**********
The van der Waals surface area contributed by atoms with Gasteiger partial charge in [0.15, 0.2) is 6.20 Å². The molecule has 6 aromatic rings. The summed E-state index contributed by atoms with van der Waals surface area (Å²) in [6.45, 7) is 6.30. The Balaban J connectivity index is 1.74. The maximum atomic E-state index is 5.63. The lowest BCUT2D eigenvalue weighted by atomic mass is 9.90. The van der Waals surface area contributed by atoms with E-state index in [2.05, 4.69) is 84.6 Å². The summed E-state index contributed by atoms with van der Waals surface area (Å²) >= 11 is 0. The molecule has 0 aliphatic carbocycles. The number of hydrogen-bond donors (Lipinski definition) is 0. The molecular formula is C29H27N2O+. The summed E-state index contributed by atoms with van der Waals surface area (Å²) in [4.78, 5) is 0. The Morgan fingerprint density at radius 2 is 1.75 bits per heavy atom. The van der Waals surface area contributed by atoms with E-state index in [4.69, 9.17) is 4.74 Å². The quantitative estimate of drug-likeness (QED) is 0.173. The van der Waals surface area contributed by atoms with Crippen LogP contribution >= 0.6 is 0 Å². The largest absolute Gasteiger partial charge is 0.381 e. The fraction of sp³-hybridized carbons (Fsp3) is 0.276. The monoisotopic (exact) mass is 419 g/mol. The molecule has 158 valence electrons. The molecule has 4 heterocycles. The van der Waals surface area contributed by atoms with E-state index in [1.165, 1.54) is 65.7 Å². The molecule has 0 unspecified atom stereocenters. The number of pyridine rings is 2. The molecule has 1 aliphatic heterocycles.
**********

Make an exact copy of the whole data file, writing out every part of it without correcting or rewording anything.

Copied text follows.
The van der Waals surface area contributed by atoms with Gasteiger partial charge in [0.15, 0.2) is 6.20 Å². The molecule has 6 aromatic rings. The summed E-state index contributed by atoms with van der Waals surface area (Å²) in [6.45, 7) is 6.30. The Balaban J connectivity index is 1.74. The maximum atomic E-state index is 5.63. The lowest BCUT2D eigenvalue weighted by atomic mass is 9.90. The van der Waals surface area contributed by atoms with E-state index in [2.05, 4.69) is 84.6 Å². The summed E-state index contributed by atoms with van der Waals surface area (Å²) >= 11 is 0. The molecule has 0 aliphatic carbocycles. The number of hydrogen-bond donors (Lipinski definition) is 0. The molecular formula is C29H27N2O+. The summed E-state index contributed by atoms with van der Waals surface area (Å²) in [4.78, 5) is 0. The Morgan fingerprint density at radius 2 is 1.75 bits per heavy atom. The van der Waals surface area contributed by atoms with E-state index in [4.69, 9.17) is 4.74 Å². The quantitative estimate of drug-likeness (QED) is 0.173. The van der Waals surface area contributed by atoms with Crippen LogP contribution >= 0.6 is 0 Å². The largest absolute Gasteiger partial charge is 0.381 e. The fraction of sp³-hybridized carbons (Fsp3) is 0.276. The monoisotopic (exact) mass is 419 g/mol. The molecule has 158 valence electrons. The molecule has 4 heterocycles. The van der Waals surface area contributed by atoms with E-state index in [1.165, 1.54) is 65.7 Å². The molecule has 0 unspecified atom stereocenters. The number of pyridine rings is 2. The molecule has 1 aliphatic heterocycles.